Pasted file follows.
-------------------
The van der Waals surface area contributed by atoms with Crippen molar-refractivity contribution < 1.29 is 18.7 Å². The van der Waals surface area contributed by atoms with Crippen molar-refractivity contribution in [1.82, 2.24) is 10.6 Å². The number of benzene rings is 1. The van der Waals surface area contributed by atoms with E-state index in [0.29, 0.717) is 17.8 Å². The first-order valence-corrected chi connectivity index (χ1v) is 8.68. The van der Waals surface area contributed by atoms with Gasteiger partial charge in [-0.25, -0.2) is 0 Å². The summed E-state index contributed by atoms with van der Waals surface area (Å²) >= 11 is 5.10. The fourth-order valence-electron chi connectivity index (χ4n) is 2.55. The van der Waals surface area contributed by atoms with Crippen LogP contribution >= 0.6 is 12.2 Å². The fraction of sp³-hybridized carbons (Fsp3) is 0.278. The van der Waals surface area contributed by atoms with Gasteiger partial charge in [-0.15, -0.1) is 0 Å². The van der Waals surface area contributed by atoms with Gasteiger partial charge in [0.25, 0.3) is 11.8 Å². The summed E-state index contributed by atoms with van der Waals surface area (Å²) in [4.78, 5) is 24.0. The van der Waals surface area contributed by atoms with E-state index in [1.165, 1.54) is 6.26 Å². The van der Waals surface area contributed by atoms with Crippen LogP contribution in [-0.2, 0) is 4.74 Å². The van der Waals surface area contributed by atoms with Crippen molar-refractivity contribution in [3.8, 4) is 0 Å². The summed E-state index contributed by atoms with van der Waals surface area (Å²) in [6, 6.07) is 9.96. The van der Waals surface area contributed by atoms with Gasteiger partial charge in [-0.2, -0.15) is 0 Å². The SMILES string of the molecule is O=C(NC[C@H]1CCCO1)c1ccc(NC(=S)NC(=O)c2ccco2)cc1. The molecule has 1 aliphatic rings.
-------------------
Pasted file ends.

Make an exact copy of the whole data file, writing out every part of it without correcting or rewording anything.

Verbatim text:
The van der Waals surface area contributed by atoms with Crippen molar-refractivity contribution < 1.29 is 18.7 Å². The van der Waals surface area contributed by atoms with Crippen molar-refractivity contribution in [1.82, 2.24) is 10.6 Å². The number of benzene rings is 1. The van der Waals surface area contributed by atoms with E-state index in [0.29, 0.717) is 17.8 Å². The first-order valence-corrected chi connectivity index (χ1v) is 8.68. The van der Waals surface area contributed by atoms with Gasteiger partial charge in [-0.25, -0.2) is 0 Å². The summed E-state index contributed by atoms with van der Waals surface area (Å²) >= 11 is 5.10. The fourth-order valence-electron chi connectivity index (χ4n) is 2.55. The van der Waals surface area contributed by atoms with Crippen LogP contribution >= 0.6 is 12.2 Å². The fraction of sp³-hybridized carbons (Fsp3) is 0.278. The van der Waals surface area contributed by atoms with Gasteiger partial charge in [-0.15, -0.1) is 0 Å². The van der Waals surface area contributed by atoms with Gasteiger partial charge in [0.25, 0.3) is 11.8 Å². The summed E-state index contributed by atoms with van der Waals surface area (Å²) in [4.78, 5) is 24.0. The van der Waals surface area contributed by atoms with E-state index in [1.165, 1.54) is 6.26 Å². The van der Waals surface area contributed by atoms with Crippen LogP contribution in [-0.2, 0) is 4.74 Å². The van der Waals surface area contributed by atoms with Crippen molar-refractivity contribution in [3.8, 4) is 0 Å². The summed E-state index contributed by atoms with van der Waals surface area (Å²) in [6, 6.07) is 9.96. The van der Waals surface area contributed by atoms with Gasteiger partial charge in [-0.2, -0.15) is 0 Å². The SMILES string of the molecule is O=C(NC[C@H]1CCCO1)c1ccc(NC(=S)NC(=O)c2ccco2)cc1. The molecule has 1 aliphatic rings.